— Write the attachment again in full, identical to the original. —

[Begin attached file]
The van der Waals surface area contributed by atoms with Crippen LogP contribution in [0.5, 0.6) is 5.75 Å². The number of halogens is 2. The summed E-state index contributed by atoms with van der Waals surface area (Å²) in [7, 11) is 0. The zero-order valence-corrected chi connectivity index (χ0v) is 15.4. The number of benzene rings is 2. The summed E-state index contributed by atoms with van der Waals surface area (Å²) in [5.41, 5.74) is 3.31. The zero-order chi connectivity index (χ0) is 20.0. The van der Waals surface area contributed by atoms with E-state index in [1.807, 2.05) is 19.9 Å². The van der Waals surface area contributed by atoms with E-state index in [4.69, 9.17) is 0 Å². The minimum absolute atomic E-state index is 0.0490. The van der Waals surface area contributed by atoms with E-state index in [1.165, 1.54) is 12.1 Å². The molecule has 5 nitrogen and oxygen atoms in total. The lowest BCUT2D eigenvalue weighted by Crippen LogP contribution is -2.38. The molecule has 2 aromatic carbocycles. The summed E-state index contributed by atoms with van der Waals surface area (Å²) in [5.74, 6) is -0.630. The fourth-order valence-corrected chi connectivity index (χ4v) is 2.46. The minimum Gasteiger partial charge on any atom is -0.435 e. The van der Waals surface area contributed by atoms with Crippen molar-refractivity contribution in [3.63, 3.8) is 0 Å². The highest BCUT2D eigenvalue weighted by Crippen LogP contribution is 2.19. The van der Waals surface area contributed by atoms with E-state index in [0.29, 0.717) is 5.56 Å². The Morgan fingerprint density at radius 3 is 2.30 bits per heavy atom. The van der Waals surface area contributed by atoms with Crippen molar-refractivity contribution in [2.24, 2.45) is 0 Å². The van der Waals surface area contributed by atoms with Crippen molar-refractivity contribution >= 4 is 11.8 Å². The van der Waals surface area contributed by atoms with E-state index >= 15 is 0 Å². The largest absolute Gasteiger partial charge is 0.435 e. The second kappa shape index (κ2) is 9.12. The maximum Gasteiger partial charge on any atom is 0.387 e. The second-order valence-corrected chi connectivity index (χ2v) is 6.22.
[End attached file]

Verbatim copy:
The van der Waals surface area contributed by atoms with Crippen LogP contribution in [0.5, 0.6) is 5.75 Å². The number of halogens is 2. The summed E-state index contributed by atoms with van der Waals surface area (Å²) in [7, 11) is 0. The zero-order valence-corrected chi connectivity index (χ0v) is 15.4. The number of benzene rings is 2. The summed E-state index contributed by atoms with van der Waals surface area (Å²) in [5.41, 5.74) is 3.31. The zero-order chi connectivity index (χ0) is 20.0. The van der Waals surface area contributed by atoms with E-state index in [1.807, 2.05) is 19.9 Å². The van der Waals surface area contributed by atoms with E-state index in [4.69, 9.17) is 0 Å². The minimum absolute atomic E-state index is 0.0490. The van der Waals surface area contributed by atoms with E-state index in [1.165, 1.54) is 12.1 Å². The molecule has 5 nitrogen and oxygen atoms in total. The lowest BCUT2D eigenvalue weighted by Crippen LogP contribution is -2.38. The molecule has 2 aromatic carbocycles. The summed E-state index contributed by atoms with van der Waals surface area (Å²) in [5.74, 6) is -0.630. The fourth-order valence-corrected chi connectivity index (χ4v) is 2.46. The minimum Gasteiger partial charge on any atom is -0.435 e. The van der Waals surface area contributed by atoms with Crippen molar-refractivity contribution in [3.63, 3.8) is 0 Å². The highest BCUT2D eigenvalue weighted by Crippen LogP contribution is 2.19. The van der Waals surface area contributed by atoms with E-state index in [0.29, 0.717) is 5.56 Å². The Morgan fingerprint density at radius 3 is 2.30 bits per heavy atom. The van der Waals surface area contributed by atoms with Crippen molar-refractivity contribution in [2.24, 2.45) is 0 Å². The van der Waals surface area contributed by atoms with Crippen molar-refractivity contribution >= 4 is 11.8 Å². The van der Waals surface area contributed by atoms with E-state index >= 15 is 0 Å². The largest absolute Gasteiger partial charge is 0.435 e. The second kappa shape index (κ2) is 9.12. The maximum Gasteiger partial charge on any atom is 0.387 e. The second-order valence-corrected chi connectivity index (χ2v) is 6.22.